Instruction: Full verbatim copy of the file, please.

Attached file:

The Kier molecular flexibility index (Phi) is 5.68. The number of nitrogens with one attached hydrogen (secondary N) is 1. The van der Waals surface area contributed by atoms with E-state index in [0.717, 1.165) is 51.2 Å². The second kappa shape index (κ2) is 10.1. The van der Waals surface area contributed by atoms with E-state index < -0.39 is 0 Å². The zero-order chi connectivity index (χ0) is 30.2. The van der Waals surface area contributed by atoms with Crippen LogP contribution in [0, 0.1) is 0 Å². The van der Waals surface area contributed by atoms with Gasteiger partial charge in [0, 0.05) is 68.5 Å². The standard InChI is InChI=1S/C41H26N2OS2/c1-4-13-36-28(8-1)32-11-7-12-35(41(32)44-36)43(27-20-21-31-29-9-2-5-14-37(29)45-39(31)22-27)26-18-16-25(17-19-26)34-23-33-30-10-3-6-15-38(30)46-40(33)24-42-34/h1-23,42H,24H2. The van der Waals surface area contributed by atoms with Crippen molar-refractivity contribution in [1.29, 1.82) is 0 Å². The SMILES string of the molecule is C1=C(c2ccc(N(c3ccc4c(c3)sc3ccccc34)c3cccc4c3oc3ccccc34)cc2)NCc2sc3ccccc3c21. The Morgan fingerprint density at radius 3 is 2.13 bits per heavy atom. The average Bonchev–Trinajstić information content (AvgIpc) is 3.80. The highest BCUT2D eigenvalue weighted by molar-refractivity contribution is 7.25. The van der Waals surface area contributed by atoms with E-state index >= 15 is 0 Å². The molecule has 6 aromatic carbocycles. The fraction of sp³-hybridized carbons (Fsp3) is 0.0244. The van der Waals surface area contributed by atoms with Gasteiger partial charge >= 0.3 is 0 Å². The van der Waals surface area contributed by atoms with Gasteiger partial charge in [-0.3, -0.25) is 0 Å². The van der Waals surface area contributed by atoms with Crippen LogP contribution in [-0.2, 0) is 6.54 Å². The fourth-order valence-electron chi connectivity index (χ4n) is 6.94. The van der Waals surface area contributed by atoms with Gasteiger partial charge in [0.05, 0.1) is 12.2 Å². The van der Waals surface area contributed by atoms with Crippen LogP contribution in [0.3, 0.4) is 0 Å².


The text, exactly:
The Kier molecular flexibility index (Phi) is 5.68. The number of nitrogens with one attached hydrogen (secondary N) is 1. The van der Waals surface area contributed by atoms with E-state index in [0.717, 1.165) is 51.2 Å². The second kappa shape index (κ2) is 10.1. The van der Waals surface area contributed by atoms with E-state index < -0.39 is 0 Å². The zero-order chi connectivity index (χ0) is 30.2. The van der Waals surface area contributed by atoms with Crippen LogP contribution in [0, 0.1) is 0 Å². The van der Waals surface area contributed by atoms with Gasteiger partial charge in [0, 0.05) is 68.5 Å². The standard InChI is InChI=1S/C41H26N2OS2/c1-4-13-36-28(8-1)32-11-7-12-35(41(32)44-36)43(27-20-21-31-29-9-2-5-14-37(29)45-39(31)22-27)26-18-16-25(17-19-26)34-23-33-30-10-3-6-15-38(30)46-40(33)24-42-34/h1-23,42H,24H2. The van der Waals surface area contributed by atoms with Crippen molar-refractivity contribution in [1.29, 1.82) is 0 Å². The SMILES string of the molecule is C1=C(c2ccc(N(c3ccc4c(c3)sc3ccccc34)c3cccc4c3oc3ccccc34)cc2)NCc2sc3ccccc3c21. The Morgan fingerprint density at radius 3 is 2.13 bits per heavy atom. The average Bonchev–Trinajstić information content (AvgIpc) is 3.80. The highest BCUT2D eigenvalue weighted by molar-refractivity contribution is 7.25. The van der Waals surface area contributed by atoms with E-state index >= 15 is 0 Å². The molecule has 6 aromatic carbocycles. The fraction of sp³-hybridized carbons (Fsp3) is 0.0244. The van der Waals surface area contributed by atoms with Gasteiger partial charge >= 0.3 is 0 Å². The van der Waals surface area contributed by atoms with Gasteiger partial charge in [-0.3, -0.25) is 0 Å². The van der Waals surface area contributed by atoms with Crippen LogP contribution in [-0.2, 0) is 6.54 Å². The fourth-order valence-electron chi connectivity index (χ4n) is 6.94. The van der Waals surface area contributed by atoms with Gasteiger partial charge in [0.05, 0.1) is 12.2 Å². The van der Waals surface area contributed by atoms with Crippen LogP contribution in [0.3, 0.4) is 0 Å².